Home > Search Results

Results: 9

Colorectal Cancer: The Diagnosis and Management of Colorectal Cancer

Colorectal Cancer: The Diagnosis and Management of Colorectal Cancer

NICE Clinical Guidelines - National Collaborating Centre for Cancer (UK)

Version: November 2011

Key priorities for implementation

Offer colonoscopy to patients without major comorbidity, to confirm a diagnosis of colorectal cancer. If a lesion suspicious of cancer is detected, perform a biopsy to obtain histological proof of diagnosis, unless it is contraindicated (for example, patients with a blood clotting disorder).

List of all recommendations

Advise the patient that more than one investigation may be necessary to confirm or exclude a diagnosis of colorectal cancer.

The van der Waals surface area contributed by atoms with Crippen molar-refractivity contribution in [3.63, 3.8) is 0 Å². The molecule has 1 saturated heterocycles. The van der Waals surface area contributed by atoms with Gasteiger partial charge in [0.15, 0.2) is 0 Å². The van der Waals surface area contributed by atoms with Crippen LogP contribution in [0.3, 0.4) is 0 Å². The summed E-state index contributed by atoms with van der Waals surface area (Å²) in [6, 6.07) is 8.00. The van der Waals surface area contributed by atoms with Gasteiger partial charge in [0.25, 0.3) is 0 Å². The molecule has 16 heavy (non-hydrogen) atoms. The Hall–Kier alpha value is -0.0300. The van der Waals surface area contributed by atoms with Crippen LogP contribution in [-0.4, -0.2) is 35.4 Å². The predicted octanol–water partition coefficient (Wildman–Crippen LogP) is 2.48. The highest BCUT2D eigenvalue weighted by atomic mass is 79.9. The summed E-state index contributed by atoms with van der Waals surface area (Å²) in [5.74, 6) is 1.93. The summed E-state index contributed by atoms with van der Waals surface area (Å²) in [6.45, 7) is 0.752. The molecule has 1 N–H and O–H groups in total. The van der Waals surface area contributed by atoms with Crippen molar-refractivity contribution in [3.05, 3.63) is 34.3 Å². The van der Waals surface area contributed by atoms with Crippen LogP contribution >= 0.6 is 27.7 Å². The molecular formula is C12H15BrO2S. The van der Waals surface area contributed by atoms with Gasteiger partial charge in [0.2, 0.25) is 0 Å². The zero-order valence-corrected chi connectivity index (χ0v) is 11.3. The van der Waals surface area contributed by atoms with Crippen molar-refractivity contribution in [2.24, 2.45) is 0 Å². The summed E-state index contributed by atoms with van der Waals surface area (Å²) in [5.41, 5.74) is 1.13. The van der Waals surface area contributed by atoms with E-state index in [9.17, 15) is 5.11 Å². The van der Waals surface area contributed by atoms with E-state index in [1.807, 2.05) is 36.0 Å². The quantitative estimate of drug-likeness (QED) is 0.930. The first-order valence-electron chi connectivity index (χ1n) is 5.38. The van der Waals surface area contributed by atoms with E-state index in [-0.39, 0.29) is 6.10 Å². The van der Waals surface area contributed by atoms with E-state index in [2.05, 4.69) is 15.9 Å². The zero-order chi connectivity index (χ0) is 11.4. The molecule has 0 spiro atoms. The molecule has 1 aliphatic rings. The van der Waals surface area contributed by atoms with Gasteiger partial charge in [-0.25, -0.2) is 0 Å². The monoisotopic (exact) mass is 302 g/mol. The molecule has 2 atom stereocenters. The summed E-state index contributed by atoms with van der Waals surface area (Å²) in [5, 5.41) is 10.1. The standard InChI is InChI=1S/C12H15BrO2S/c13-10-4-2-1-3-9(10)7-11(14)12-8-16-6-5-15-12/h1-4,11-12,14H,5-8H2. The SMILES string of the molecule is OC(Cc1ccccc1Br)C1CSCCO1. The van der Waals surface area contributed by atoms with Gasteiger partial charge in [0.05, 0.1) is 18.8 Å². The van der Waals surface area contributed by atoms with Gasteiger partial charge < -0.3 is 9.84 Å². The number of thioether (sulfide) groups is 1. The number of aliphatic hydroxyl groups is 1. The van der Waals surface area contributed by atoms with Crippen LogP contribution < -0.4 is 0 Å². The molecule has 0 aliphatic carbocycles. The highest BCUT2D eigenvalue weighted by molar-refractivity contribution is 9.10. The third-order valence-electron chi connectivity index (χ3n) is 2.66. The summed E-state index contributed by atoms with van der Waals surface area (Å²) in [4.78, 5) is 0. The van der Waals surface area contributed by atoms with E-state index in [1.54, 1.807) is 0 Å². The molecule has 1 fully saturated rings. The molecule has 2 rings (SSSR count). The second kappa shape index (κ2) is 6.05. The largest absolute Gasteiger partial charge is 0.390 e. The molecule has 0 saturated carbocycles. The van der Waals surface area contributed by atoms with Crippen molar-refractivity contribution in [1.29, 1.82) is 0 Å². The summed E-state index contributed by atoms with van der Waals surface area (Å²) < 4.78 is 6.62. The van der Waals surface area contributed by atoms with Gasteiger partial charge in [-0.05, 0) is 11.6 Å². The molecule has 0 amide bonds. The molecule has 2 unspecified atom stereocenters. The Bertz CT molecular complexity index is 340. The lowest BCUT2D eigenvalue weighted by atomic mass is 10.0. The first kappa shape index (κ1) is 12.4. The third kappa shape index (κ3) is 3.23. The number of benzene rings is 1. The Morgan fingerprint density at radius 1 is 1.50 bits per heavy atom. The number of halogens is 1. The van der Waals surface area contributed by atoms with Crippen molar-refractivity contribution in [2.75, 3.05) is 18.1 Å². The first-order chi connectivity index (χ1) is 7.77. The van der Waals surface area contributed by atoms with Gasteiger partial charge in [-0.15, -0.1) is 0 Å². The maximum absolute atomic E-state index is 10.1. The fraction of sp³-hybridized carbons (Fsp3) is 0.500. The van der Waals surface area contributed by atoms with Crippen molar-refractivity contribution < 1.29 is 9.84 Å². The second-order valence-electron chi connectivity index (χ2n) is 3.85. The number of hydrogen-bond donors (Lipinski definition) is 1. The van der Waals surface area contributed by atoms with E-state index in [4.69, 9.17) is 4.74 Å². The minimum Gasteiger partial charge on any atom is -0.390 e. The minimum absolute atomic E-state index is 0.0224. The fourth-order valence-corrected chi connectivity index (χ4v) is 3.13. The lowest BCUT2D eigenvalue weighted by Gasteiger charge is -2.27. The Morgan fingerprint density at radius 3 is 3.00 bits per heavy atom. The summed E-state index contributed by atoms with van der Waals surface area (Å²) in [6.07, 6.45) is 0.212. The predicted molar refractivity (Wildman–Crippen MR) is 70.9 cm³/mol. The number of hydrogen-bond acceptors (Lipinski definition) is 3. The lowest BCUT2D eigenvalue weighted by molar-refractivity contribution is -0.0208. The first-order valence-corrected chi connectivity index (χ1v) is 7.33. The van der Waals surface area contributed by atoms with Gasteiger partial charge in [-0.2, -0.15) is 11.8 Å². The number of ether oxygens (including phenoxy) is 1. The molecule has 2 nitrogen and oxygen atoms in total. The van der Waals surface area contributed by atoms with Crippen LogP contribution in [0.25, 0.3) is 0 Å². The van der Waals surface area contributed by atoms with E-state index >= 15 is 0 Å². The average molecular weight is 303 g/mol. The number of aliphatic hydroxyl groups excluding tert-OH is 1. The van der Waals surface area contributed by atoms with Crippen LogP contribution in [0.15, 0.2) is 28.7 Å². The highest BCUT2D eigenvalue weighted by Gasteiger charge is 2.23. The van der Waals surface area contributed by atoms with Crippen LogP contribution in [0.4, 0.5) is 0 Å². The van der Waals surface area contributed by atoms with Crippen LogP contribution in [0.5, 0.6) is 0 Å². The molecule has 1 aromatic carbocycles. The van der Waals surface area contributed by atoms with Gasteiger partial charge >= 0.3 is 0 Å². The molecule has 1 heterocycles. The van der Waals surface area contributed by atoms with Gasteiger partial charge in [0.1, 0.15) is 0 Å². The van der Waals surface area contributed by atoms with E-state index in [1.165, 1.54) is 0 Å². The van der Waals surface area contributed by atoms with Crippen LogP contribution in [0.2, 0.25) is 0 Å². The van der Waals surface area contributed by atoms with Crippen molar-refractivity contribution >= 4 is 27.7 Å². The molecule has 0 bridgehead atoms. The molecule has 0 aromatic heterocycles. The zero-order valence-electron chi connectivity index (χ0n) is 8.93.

Management of metastatic disease

Approximately 25% of patients with colorectal cancer have metastatic disease at the time of initial presentation and it is thought that their outcome is often worse than for those patients who develop metachronous metastatic disease following apparently curative resection of their primary tumour.

Management of local disease

The National Bowel Cancer Audit Programme (NBOCAP, 2005) 8 www.nbocap.org.uk report recognised that the positive circumferential resection margin rates for anterior resection by total mesorectal excision (TME) and abdomino-perineal resection (APR) were 6.5% and 15.6%, respectively (assuming all missing values were negative). The inference from these results is that many patients with rectal cancer are understaged prior to surgery and/or the chosen treatment strategy was either inappropriate or suboptimal.

Recent Activity

    Your browsing activity is empty.

    Activity recording is turned off.

    Turn recording back on

    See more...